A Big Little Idea Called Legibility

James C. Scott’s fascinating and seminal book, Seeing Like a State: How Certain Schemes to Improve the Human Condition Have Failed, examines how, across dozens of domains, ranging from agriculture and forestry, to urban planning and census-taking, a very predictable failure pattern keeps recurring. The pictures below, from the book (used with permission from the author) graphically and literally illustrate the central concept in this failure pattern, an idea called “legibility.”

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States and large organizations exhibit this pattern of behavior most dramatically, but individuals frequently exhibit it in their private lives as well.

Along with books like Gareth Morgan’s Images of Organization, Lakoff and Johnson’s Metaphors we Live By, William Whyte’s The Organization Man and Keith Johnstone’s Impro, this book is one of the anchor texts for this blog. If I ever teach a course on ‘Ribbonfarmesque Thinking,’ all these books would be required reading. Continuing my series on complex and dense books that I cite often, but are too difficult to review or summarize, here is a quick introduction to the main idea.

The Authoritarian High-Modernist Recipe for Failure

Scott calls the thinking style behind the failure mode “authoritarian high modernism,” but as we’ll see, the failure mode is not limited to the brief intellectual reign of high modernism (roughly, the first half of the twentieth century).

Here is the recipe:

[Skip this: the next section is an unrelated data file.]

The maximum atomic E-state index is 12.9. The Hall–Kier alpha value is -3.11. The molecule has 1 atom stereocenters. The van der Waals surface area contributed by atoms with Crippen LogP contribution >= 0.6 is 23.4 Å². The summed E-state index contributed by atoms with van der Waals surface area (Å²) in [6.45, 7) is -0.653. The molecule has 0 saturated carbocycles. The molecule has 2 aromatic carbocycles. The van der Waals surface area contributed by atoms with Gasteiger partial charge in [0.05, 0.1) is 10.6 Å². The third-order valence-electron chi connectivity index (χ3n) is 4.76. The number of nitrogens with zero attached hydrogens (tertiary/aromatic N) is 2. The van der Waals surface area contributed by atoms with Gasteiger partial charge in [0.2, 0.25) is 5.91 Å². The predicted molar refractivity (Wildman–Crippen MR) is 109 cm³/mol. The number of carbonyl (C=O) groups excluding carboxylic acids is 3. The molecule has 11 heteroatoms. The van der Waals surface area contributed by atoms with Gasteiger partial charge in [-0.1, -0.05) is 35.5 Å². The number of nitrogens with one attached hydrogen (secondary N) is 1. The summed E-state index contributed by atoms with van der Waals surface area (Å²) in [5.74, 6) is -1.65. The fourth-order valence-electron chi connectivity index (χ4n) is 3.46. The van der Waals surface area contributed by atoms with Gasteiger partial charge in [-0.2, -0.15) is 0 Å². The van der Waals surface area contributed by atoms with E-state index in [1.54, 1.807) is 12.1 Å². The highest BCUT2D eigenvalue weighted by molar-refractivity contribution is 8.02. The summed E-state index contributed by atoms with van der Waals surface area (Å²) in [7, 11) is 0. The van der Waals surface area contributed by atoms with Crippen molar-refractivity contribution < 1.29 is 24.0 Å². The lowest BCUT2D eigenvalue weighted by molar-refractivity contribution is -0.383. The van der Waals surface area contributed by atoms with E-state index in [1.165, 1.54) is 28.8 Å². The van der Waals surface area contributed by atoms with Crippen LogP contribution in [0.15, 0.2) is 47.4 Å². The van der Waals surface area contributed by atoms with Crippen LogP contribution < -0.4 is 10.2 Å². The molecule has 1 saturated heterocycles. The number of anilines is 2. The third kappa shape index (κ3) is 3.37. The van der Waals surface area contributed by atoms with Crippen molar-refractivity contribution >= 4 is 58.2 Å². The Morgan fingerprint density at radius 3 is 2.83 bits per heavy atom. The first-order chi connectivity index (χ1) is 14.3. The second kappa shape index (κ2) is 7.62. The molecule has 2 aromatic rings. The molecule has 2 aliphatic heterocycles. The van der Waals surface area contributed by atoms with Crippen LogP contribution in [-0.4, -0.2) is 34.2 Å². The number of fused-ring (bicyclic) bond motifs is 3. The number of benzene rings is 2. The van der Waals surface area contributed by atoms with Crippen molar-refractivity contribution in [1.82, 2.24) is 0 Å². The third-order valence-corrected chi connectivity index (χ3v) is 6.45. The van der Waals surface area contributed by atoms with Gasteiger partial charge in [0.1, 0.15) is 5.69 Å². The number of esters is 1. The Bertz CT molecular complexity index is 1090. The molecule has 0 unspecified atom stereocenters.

• Look at a complex and confusing reality, such as the social dynamics of an old city
  • Fail to understand all the subtleties of how the complex reality works
  • Attribute that failure to the irrationality of what you are looking at, rather than your own limitations
  • Come up with an idealized blank-slate vision of what that reality ought to look like
  • Argue that the relative simplicity and platonic orderliness of the vision represents rationality
  • Use authoritarian power to impose that vision, by demolishing the old reality if necessary
  • Watch your rational Utopia fail horribly

The big mistake in this pattern of failure is projecting your subjective lack of comprehension onto the object you are looking at, as “irrationality.” We make this mistake because we are tempted by a desire for legibility.

Legibility and Control

Central to Scott’s thesis is the idea of legibility. He explains how he stumbled across the idea while researching efforts by nation states to settle or “sedentarize” nomads, pastoralists, gypsies and other peoples living non-mainstream lives:

The more I examined these efforts at sedentarization, the more I came to see them as a state’s attempt to make a society legible, to arrange the population in ways that simplified the classic state functions of taxation, conscription, and prevention of rebellion. Having begun to think in these terms, I began to see legibility as a central problem in statecraft. The pre-modern state was, in many crucial respects, particularly blind; it knew precious little about its subjects, their wealth, their landholdings and yields, their location, their very identity. It lacked anything like a detailed “map” of its terrain and its people.